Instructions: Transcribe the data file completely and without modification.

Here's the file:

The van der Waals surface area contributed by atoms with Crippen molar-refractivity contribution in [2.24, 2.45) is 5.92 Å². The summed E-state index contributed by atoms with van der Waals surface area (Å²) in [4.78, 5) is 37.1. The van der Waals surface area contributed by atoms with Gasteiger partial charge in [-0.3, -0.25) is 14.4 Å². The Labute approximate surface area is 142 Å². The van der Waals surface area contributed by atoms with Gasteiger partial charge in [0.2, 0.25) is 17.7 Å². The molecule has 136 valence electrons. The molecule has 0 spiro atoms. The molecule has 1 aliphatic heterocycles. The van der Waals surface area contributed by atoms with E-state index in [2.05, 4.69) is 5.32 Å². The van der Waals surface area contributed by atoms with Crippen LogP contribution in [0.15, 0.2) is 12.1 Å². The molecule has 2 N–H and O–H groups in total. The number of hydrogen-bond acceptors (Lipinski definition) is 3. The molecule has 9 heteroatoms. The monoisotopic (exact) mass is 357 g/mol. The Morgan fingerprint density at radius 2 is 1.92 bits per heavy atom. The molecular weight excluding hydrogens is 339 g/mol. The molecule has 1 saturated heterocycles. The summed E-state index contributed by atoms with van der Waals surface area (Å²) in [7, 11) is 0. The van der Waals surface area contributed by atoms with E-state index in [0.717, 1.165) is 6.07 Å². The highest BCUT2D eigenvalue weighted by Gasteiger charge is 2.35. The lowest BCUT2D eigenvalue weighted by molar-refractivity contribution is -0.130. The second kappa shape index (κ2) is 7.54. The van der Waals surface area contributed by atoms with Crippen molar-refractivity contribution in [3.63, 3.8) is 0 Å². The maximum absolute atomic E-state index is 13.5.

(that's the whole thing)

The van der Waals surface area contributed by atoms with Crippen molar-refractivity contribution in [2.24, 2.45) is 5.92 Å². The summed E-state index contributed by atoms with van der Waals surface area (Å²) in [4.78, 5) is 37.1. The van der Waals surface area contributed by atoms with Gasteiger partial charge in [-0.3, -0.25) is 14.4 Å². The Labute approximate surface area is 142 Å². The van der Waals surface area contributed by atoms with Gasteiger partial charge in [0.2, 0.25) is 17.7 Å². The molecule has 136 valence electrons. The molecule has 0 spiro atoms. The molecule has 1 aliphatic heterocycles. The van der Waals surface area contributed by atoms with E-state index in [2.05, 4.69) is 5.32 Å². The van der Waals surface area contributed by atoms with Crippen LogP contribution in [0.15, 0.2) is 12.1 Å². The molecule has 2 N–H and O–H groups in total. The number of hydrogen-bond acceptors (Lipinski definition) is 3. The molecule has 9 heteroatoms. The monoisotopic (exact) mass is 357 g/mol. The Morgan fingerprint density at radius 2 is 1.92 bits per heavy atom. The molecular weight excluding hydrogens is 339 g/mol. The molecule has 1 saturated heterocycles. The summed E-state index contributed by atoms with van der Waals surface area (Å²) in [7, 11) is 0. The van der Waals surface area contributed by atoms with E-state index in [0.717, 1.165) is 6.07 Å². The highest BCUT2D eigenvalue weighted by Gasteiger charge is 2.35. The lowest BCUT2D eigenvalue weighted by molar-refractivity contribution is -0.130. The second kappa shape index (κ2) is 7.54. The van der Waals surface area contributed by atoms with Crippen molar-refractivity contribution in [3.63, 3.8) is 0 Å². The maximum absolute atomic E-state index is 13.5.